The CTR2 RJ45 Switch is a modular design to allow you to build only what you need for your station. Four boards are required to complete the entire 16-port switch but you can add them one at a time as your needs changes.
The design defines the first board as the master. It contains the decoding logic and voltage regulator in addition to the connectors and relays. It is always required and always controls Radio I/O ports 1 through 4. The expansion boards only required the connectors and relays. They are controlled by the decoding logic on the master board. Their port range is determined by the expansion port their Expansion Port (J3) is plugged into. See this post for a full explanation of this board.
All RJ45 switch boards are built with the same PCB. The only difference is which parts are populated on each board. All PCBs are supplied with SMT components installed. The builder only needs to install the through-hole components as shown on the bill-of-material list.
On the master board, all through-hole components except J3, Expansion Port, need to be populated. If you don’t plan on using any expansion boards you can leave off expansion connections J4, J5, and J6. You can always add them in the future when you’re ready to expand. If you only need two or three ports you can leave off the relay groups you don’t need and add them later as your needs changes.
The expansion boards only need the 4-port RJ45 connector, 16 relays, Radio I/O connector (J2), Radio Expansion connector (J3), and LED’s D1 through D4. The LED current limiting resistors and RF filtering ferrites and caps are pre-installed on the board. As with the master board, you only need to install the relay groups you need.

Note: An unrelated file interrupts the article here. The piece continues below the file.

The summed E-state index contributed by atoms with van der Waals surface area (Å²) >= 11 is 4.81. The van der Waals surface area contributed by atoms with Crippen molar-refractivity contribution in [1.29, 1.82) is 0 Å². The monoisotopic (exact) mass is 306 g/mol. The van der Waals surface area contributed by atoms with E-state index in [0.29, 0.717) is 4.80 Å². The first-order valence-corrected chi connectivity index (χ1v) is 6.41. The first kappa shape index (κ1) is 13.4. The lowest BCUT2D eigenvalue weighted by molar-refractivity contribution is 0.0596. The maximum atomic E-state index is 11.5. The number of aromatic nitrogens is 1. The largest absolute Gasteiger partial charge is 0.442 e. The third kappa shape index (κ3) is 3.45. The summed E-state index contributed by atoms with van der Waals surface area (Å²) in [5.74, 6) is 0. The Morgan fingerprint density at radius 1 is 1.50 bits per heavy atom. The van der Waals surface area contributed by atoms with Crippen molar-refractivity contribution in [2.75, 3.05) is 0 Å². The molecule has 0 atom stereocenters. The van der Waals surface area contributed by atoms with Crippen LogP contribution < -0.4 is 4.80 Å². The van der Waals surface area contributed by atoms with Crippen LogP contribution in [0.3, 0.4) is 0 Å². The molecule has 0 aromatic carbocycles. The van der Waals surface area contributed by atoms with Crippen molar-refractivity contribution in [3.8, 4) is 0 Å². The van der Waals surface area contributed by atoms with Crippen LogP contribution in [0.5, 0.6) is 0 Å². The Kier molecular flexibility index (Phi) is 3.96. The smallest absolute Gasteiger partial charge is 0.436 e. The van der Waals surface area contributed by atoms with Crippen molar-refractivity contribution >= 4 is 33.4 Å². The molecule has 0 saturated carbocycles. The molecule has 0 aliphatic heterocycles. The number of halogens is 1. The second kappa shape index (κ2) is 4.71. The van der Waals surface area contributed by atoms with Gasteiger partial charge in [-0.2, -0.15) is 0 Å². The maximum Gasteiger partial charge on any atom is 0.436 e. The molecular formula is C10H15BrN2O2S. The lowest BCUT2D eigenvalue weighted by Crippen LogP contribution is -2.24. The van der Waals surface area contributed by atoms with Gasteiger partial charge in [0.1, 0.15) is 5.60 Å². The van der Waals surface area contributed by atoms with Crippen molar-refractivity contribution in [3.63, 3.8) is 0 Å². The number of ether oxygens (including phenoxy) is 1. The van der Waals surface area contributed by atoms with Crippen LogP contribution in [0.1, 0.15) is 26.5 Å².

As with any electronics construction project, take your time. Make sure you have a well lit area to work in, a fine-tip temperature controlled soldering iron, solder, a tip cleaning pad, and solder wick. A circuit board vise is handy to hold the board in place while you build it. I use this one because it’s inexpensive and does a good job. Feel free to buy one that fits your needs.
Purchase the components you need from the bill-of-material list before hand so you can build the board in one evening. The relay and ribbon connector pins are small on closely packed so make sure there are no solder bridges between them. If you do create a bridge use soldering wick to remove it. Also, be careful not to overheat the 10-pin ribbon connectors. It’s easy to melt the pins out of alignment.
Speaking of the 10-pin ribbon connectors. They are marked so you know where pin 1 is located. Make sure this matches up with the #1 pad on the board. The #1 pad is square where the others are round. The connector has a small triangle marking the #1 pin as shown in this photo.
I find it’s easier to install the relays first then add the connectors.
Once you’ve finished the board you’ll need to build the ribbon cables to connect them together. I have an entire blog post on building ribbon cables here. The main thing to remember is to cut the ribbon cable square so it aligns in the connector properly and make sure everything looks good before squeezing them together. Buy extra cable and connectors because you’ll probably need them (I did). Be extra careful measuring and building the multi-tap cable for the Radio I/O bus. There should be a minimum of 40mm between each connector to fit the boards on 25mm standoffs.
When building the multi-tap cable for the Radio I/O bus, stack the boards using 25mm standoffs and carefully measure each connector’s location on the cable allowing extra for the strain-relief fold-back. A little extra length won’t hurt anything. The extra length can be fit between the boards on each level.
The drawing below shows the ribbon cables required for a full 16-port switch.